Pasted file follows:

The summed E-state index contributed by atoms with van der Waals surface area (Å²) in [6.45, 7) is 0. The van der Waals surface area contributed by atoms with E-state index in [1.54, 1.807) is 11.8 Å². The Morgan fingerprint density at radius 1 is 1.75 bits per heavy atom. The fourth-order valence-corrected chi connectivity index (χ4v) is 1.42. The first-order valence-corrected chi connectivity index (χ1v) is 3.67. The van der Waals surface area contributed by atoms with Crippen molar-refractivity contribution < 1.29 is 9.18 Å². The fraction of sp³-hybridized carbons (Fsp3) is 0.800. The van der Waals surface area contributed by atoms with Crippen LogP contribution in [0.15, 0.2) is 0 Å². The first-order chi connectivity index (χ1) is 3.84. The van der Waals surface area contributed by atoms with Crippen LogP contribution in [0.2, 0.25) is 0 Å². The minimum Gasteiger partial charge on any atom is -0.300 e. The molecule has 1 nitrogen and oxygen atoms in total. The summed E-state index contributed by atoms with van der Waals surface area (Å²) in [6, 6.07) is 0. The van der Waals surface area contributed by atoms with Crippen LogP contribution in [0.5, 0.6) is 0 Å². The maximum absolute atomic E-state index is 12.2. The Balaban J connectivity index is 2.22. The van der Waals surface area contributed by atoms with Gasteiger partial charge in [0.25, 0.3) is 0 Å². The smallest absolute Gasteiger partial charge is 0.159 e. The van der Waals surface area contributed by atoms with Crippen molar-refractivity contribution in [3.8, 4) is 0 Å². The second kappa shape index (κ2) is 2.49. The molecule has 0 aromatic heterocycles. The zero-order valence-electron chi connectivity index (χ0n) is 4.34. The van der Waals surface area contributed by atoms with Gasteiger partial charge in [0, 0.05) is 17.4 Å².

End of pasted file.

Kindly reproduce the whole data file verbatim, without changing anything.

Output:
The summed E-state index contributed by atoms with van der Waals surface area (Å²) in [6.45, 7) is 0. The van der Waals surface area contributed by atoms with E-state index in [1.54, 1.807) is 11.8 Å². The Morgan fingerprint density at radius 1 is 1.75 bits per heavy atom. The fourth-order valence-corrected chi connectivity index (χ4v) is 1.42. The first-order valence-corrected chi connectivity index (χ1v) is 3.67. The van der Waals surface area contributed by atoms with Crippen molar-refractivity contribution < 1.29 is 9.18 Å². The fraction of sp³-hybridized carbons (Fsp3) is 0.800. The van der Waals surface area contributed by atoms with Crippen LogP contribution in [0.15, 0.2) is 0 Å². The first-order chi connectivity index (χ1) is 3.84. The van der Waals surface area contributed by atoms with Crippen LogP contribution in [0.2, 0.25) is 0 Å². The minimum Gasteiger partial charge on any atom is -0.300 e. The molecule has 1 nitrogen and oxygen atoms in total. The summed E-state index contributed by atoms with van der Waals surface area (Å²) in [6, 6.07) is 0. The van der Waals surface area contributed by atoms with Crippen LogP contribution in [0.5, 0.6) is 0 Å². The maximum absolute atomic E-state index is 12.2. The Balaban J connectivity index is 2.22. The van der Waals surface area contributed by atoms with Gasteiger partial charge in [0.25, 0.3) is 0 Å². The smallest absolute Gasteiger partial charge is 0.159 e. The van der Waals surface area contributed by atoms with Crippen molar-refractivity contribution in [3.8, 4) is 0 Å². The second kappa shape index (κ2) is 2.49. The molecule has 0 aromatic heterocycles. The zero-order valence-electron chi connectivity index (χ0n) is 4.34. The van der Waals surface area contributed by atoms with Gasteiger partial charge in [0, 0.05) is 17.4 Å².